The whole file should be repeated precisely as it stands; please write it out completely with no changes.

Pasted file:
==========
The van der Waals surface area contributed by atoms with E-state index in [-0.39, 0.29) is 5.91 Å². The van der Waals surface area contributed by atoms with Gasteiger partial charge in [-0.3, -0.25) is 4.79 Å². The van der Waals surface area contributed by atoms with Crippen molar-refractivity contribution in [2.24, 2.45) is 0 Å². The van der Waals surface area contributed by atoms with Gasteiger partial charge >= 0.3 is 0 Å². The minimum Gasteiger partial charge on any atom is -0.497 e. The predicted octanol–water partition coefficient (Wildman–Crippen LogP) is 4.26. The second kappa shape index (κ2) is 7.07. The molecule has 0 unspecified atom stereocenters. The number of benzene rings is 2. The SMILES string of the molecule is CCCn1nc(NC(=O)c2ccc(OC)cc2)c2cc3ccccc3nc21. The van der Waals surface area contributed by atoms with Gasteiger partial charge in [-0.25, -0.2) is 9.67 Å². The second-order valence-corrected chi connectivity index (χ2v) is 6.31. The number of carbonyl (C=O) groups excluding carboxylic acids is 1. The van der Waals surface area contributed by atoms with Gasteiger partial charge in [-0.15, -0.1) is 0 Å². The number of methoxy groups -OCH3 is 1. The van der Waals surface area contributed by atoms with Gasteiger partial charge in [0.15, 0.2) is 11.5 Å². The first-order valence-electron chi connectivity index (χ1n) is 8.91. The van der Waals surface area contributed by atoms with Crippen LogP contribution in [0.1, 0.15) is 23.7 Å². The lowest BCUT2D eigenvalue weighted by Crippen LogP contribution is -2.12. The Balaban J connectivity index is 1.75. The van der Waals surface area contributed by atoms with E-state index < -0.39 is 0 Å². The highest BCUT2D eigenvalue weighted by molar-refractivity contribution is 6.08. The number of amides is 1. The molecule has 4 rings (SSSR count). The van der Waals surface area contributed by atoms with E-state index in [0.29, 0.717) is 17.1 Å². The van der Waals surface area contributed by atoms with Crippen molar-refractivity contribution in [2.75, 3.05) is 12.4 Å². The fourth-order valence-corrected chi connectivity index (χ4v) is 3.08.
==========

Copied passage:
The van der Waals surface area contributed by atoms with E-state index in [-0.39, 0.29) is 5.91 Å². The van der Waals surface area contributed by atoms with Gasteiger partial charge in [-0.3, -0.25) is 4.79 Å². The van der Waals surface area contributed by atoms with Crippen molar-refractivity contribution in [2.24, 2.45) is 0 Å². The van der Waals surface area contributed by atoms with Gasteiger partial charge >= 0.3 is 0 Å². The minimum Gasteiger partial charge on any atom is -0.497 e. The predicted octanol–water partition coefficient (Wildman–Crippen LogP) is 4.26. The second kappa shape index (κ2) is 7.07. The molecule has 0 unspecified atom stereocenters. The number of benzene rings is 2. The SMILES string of the molecule is CCCn1nc(NC(=O)c2ccc(OC)cc2)c2cc3ccccc3nc21. The van der Waals surface area contributed by atoms with Gasteiger partial charge in [-0.25, -0.2) is 9.67 Å². The second-order valence-corrected chi connectivity index (χ2v) is 6.31. The number of carbonyl (C=O) groups excluding carboxylic acids is 1. The van der Waals surface area contributed by atoms with Gasteiger partial charge in [-0.15, -0.1) is 0 Å². The number of methoxy groups -OCH3 is 1. The van der Waals surface area contributed by atoms with Gasteiger partial charge in [0.15, 0.2) is 11.5 Å². The first-order valence-electron chi connectivity index (χ1n) is 8.91. The van der Waals surface area contributed by atoms with Crippen LogP contribution in [0.1, 0.15) is 23.7 Å². The lowest BCUT2D eigenvalue weighted by Crippen LogP contribution is -2.12. The Balaban J connectivity index is 1.75. The van der Waals surface area contributed by atoms with E-state index < -0.39 is 0 Å². The highest BCUT2D eigenvalue weighted by molar-refractivity contribution is 6.08. The number of amides is 1. The molecule has 4 rings (SSSR count). The van der Waals surface area contributed by atoms with E-state index in [0.29, 0.717) is 17.1 Å². The van der Waals surface area contributed by atoms with Crippen molar-refractivity contribution in [2.75, 3.05) is 12.4 Å². The fourth-order valence-corrected chi connectivity index (χ4v) is 3.08.